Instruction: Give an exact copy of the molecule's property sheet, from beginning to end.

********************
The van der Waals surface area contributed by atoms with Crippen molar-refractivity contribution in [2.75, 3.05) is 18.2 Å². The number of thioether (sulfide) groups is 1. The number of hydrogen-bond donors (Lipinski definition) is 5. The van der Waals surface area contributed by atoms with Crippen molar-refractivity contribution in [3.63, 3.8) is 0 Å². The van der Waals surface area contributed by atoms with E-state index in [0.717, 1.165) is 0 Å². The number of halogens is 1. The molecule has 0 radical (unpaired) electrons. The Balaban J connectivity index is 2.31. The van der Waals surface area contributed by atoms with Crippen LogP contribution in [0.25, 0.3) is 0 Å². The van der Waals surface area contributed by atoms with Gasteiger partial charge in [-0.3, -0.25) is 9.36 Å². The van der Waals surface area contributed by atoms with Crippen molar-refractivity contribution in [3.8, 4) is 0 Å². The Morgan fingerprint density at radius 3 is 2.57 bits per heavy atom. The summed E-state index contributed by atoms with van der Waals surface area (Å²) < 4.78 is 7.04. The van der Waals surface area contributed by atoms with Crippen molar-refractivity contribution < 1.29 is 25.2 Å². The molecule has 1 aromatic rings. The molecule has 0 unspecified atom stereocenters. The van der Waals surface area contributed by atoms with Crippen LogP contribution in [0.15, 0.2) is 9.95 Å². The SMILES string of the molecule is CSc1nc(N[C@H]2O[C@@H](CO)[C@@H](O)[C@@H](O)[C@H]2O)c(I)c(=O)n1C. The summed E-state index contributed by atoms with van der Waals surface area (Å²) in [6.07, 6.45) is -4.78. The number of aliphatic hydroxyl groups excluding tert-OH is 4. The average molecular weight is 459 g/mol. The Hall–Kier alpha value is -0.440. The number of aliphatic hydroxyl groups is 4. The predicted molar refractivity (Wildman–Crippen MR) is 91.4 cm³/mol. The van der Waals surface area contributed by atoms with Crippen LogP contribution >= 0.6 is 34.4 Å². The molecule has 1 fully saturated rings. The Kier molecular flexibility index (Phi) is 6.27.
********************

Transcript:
The van der Waals surface area contributed by atoms with Crippen molar-refractivity contribution in [2.75, 3.05) is 18.2 Å². The number of thioether (sulfide) groups is 1. The number of hydrogen-bond donors (Lipinski definition) is 5. The van der Waals surface area contributed by atoms with Crippen molar-refractivity contribution in [3.63, 3.8) is 0 Å². The van der Waals surface area contributed by atoms with E-state index in [0.717, 1.165) is 0 Å². The number of halogens is 1. The molecule has 0 radical (unpaired) electrons. The Balaban J connectivity index is 2.31. The van der Waals surface area contributed by atoms with Crippen LogP contribution in [0.25, 0.3) is 0 Å². The van der Waals surface area contributed by atoms with Gasteiger partial charge in [-0.3, -0.25) is 9.36 Å². The van der Waals surface area contributed by atoms with Crippen molar-refractivity contribution in [3.8, 4) is 0 Å². The Morgan fingerprint density at radius 3 is 2.57 bits per heavy atom. The summed E-state index contributed by atoms with van der Waals surface area (Å²) < 4.78 is 7.04. The van der Waals surface area contributed by atoms with Crippen molar-refractivity contribution < 1.29 is 25.2 Å². The molecule has 1 aromatic rings. The molecule has 0 unspecified atom stereocenters. The van der Waals surface area contributed by atoms with Crippen LogP contribution in [0.15, 0.2) is 9.95 Å². The SMILES string of the molecule is CSc1nc(N[C@H]2O[C@@H](CO)[C@@H](O)[C@@H](O)[C@H]2O)c(I)c(=O)n1C. The summed E-state index contributed by atoms with van der Waals surface area (Å²) in [6.07, 6.45) is -4.78. The number of aliphatic hydroxyl groups excluding tert-OH is 4. The average molecular weight is 459 g/mol. The Hall–Kier alpha value is -0.440. The number of aliphatic hydroxyl groups is 4. The predicted molar refractivity (Wildman–Crippen MR) is 91.4 cm³/mol. The van der Waals surface area contributed by atoms with Crippen LogP contribution >= 0.6 is 34.4 Å². The molecule has 1 fully saturated rings. The Kier molecular flexibility index (Phi) is 6.27.